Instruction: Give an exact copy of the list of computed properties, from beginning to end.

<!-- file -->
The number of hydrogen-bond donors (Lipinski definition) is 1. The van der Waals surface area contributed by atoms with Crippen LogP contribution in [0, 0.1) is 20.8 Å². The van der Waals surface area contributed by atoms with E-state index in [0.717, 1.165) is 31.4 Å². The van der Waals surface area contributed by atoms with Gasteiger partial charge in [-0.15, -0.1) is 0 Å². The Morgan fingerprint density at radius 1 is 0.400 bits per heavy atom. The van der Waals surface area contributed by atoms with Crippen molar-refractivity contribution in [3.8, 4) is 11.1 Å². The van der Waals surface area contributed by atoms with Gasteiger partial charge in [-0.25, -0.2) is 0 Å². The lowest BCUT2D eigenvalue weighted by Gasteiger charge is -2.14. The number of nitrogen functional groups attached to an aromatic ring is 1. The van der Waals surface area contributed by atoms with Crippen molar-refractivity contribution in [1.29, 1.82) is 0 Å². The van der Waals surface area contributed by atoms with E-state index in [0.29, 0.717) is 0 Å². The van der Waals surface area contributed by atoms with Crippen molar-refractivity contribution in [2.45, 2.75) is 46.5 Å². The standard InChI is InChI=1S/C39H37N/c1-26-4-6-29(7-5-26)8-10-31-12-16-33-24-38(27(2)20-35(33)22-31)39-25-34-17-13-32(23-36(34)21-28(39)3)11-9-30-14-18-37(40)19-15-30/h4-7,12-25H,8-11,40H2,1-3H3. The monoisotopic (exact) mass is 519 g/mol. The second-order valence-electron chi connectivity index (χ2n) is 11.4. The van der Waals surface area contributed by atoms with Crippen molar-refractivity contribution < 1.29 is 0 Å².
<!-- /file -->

The number of hydrogen-bond donors (Lipinski definition) is 1. The van der Waals surface area contributed by atoms with Crippen LogP contribution in [0, 0.1) is 20.8 Å². The van der Waals surface area contributed by atoms with E-state index in [0.717, 1.165) is 31.4 Å². The van der Waals surface area contributed by atoms with Gasteiger partial charge in [-0.15, -0.1) is 0 Å². The Morgan fingerprint density at radius 1 is 0.400 bits per heavy atom. The van der Waals surface area contributed by atoms with Crippen molar-refractivity contribution in [3.8, 4) is 11.1 Å². The van der Waals surface area contributed by atoms with Gasteiger partial charge in [-0.25, -0.2) is 0 Å². The lowest BCUT2D eigenvalue weighted by Gasteiger charge is -2.14. The number of nitrogen functional groups attached to an aromatic ring is 1. The van der Waals surface area contributed by atoms with Crippen molar-refractivity contribution in [1.29, 1.82) is 0 Å². The van der Waals surface area contributed by atoms with E-state index in [0.29, 0.717) is 0 Å². The van der Waals surface area contributed by atoms with Crippen molar-refractivity contribution in [2.45, 2.75) is 46.5 Å². The standard InChI is InChI=1S/C39H37N/c1-26-4-6-29(7-5-26)8-10-31-12-16-33-24-38(27(2)20-35(33)22-31)39-25-34-17-13-32(23-36(34)21-28(39)3)11-9-30-14-18-37(40)19-15-30/h4-7,12-25H,8-11,40H2,1-3H3. The monoisotopic (exact) mass is 519 g/mol. The second-order valence-electron chi connectivity index (χ2n) is 11.4. The van der Waals surface area contributed by atoms with Crippen molar-refractivity contribution < 1.29 is 0 Å².